Saturday, September 24, 2022

Moonage Daydream


Written, directed, and edited by Brett Morgen, Moonage Daydream is a documentary about the life and music of David Bowie told through rare and unreleased footage including live concert footage that are Bowie’s own personal archives. The film that is made with the approval of the Bowie estate showcases the artist’s unique evolution and many personas he had created from the mid-1960s to his death in early 2016. The result is an immersive and kaleidoscopic film from Brett Morgen.

When it comes to the subject of an artist like David Bowie, it is truly difficult to pinpoint exactly what he is and who he is as the man himself never stuck to one style let alone any style. Up till his death in January 10, 2016, the man continuously maintained a sense of intrigue as well as keep people guessing as he refused to live life by anyone’s expectations. What this film does isn’t really go into the many aspects of his life as an artist and as a person but rather a man who is often trying to find something and continue to find out whoever he is. A traditional documentary would’ve played by the numbers and sometimes tell things that people already know but what Brett Morgen does is have the man himself tell his own story through archival audio and video footage including rare and unseen material that had been kept by Bowie for years with the permission from his estate to allow Morgen to tell Bowie’s story.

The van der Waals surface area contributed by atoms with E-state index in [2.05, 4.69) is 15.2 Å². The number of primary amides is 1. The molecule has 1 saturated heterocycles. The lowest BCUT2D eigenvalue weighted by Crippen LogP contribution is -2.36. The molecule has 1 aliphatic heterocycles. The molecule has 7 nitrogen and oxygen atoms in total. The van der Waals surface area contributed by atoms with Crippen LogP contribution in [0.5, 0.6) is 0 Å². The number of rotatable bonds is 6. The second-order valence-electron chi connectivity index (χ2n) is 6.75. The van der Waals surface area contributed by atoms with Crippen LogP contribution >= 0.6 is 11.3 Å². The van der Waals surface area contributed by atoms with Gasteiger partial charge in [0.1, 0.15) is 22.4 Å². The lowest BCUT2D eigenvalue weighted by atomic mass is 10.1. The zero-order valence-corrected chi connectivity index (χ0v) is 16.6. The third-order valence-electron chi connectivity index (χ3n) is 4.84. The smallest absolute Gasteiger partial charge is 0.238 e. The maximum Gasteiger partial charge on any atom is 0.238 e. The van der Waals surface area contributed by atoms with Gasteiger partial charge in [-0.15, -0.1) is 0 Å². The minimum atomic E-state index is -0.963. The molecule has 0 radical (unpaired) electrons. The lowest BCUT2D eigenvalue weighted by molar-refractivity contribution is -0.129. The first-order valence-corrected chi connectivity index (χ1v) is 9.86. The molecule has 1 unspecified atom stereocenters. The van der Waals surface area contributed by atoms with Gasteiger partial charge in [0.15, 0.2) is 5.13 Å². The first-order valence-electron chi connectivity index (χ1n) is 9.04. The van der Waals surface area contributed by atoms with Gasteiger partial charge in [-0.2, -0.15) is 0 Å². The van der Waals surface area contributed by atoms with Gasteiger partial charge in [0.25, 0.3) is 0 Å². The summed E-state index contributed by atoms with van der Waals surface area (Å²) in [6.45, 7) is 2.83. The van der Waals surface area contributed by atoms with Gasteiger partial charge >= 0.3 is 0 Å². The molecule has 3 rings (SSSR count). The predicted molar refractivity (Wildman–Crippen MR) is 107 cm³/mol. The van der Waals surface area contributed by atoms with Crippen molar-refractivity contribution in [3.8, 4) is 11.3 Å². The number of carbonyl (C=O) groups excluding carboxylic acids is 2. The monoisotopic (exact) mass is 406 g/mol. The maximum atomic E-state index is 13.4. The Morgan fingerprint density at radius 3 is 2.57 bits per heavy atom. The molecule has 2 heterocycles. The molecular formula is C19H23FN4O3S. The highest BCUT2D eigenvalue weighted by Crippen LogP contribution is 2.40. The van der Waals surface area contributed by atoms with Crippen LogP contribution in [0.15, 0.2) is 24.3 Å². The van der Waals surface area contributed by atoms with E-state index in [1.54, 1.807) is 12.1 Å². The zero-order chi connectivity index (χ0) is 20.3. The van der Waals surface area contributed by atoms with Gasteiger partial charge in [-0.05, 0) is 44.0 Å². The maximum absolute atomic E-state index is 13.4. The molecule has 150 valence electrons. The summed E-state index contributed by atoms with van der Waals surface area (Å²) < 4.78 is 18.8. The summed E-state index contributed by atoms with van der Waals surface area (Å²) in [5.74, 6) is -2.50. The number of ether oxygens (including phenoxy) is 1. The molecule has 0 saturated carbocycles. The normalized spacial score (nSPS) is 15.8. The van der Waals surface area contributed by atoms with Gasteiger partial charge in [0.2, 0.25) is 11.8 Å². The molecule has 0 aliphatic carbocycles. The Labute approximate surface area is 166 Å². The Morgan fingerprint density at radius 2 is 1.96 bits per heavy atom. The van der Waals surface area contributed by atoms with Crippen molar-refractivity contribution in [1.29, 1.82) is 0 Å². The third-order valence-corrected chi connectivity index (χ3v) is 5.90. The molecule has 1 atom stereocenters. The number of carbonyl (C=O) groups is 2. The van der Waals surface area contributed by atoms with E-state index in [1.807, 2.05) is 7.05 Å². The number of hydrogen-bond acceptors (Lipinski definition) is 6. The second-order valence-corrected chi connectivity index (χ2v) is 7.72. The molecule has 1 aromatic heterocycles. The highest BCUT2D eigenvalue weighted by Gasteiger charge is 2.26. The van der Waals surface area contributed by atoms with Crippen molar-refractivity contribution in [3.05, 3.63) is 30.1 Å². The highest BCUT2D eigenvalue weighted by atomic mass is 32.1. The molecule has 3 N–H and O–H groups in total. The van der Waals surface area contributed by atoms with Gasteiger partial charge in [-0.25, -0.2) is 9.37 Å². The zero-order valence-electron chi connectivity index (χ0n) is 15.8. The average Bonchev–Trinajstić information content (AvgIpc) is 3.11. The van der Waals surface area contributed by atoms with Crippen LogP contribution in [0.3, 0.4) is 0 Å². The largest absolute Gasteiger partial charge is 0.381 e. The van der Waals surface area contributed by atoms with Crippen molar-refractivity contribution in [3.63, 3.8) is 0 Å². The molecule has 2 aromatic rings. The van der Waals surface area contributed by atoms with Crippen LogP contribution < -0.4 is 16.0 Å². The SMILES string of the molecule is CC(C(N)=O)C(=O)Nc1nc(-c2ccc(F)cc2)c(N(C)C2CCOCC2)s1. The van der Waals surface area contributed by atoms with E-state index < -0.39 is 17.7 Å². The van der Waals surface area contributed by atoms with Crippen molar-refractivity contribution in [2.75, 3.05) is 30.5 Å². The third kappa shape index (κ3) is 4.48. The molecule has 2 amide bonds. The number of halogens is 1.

Using all sorts of footage from Bowie’s lifetime including concerts, rare home films, pictures, paintings, interviews, and the films that Bowie had appeared in. Morgen creates a film that doesn’t have a traditional narrative as it play more into a man growing up and finding himself as this alien rock star from Mars, a troubled singer with a serious cocaine problem, a nomad living in Berlin, a traveler in transition as he goes around the world and do movies, a superstar who reached the masses only to compromise himself as an artist, and a man who found stability and love in all aspects of life while living in the present. Throughout the course of the film, there are these images of outer space as if the cosmos are being created as they kind of serve as structure breaks to play into Bowie moving from one persona and into another.

While the film doesn’t dwell too much into Bowie’s personal life other than bits about his early life including his love for his older half-brother Terry and later his second marriage to the model Iman. Morgen chooses to focus mostly on Bowie as he constantly changes and goes from one place to another in his own search for identity and meaning while it doesn’t include bits about Bowie’s time in Tin Machine from 1989 to 1992 which is just a minor omission as it doesn’t have any effect on the film’s unconventional narrative. Notably as it play on these key events such as Bowie’s stardom in the 70s to becoming this mega-superstar in the early 80s only to struggle with who he is as an artist and what people want in the second half of the decade. In the 1990s, Bowie found personal happiness in both as an artist and as a person up till the end of his life as he also talks about the idea of embracing chaos early and then eventually into finding some form of order with elements of chaos.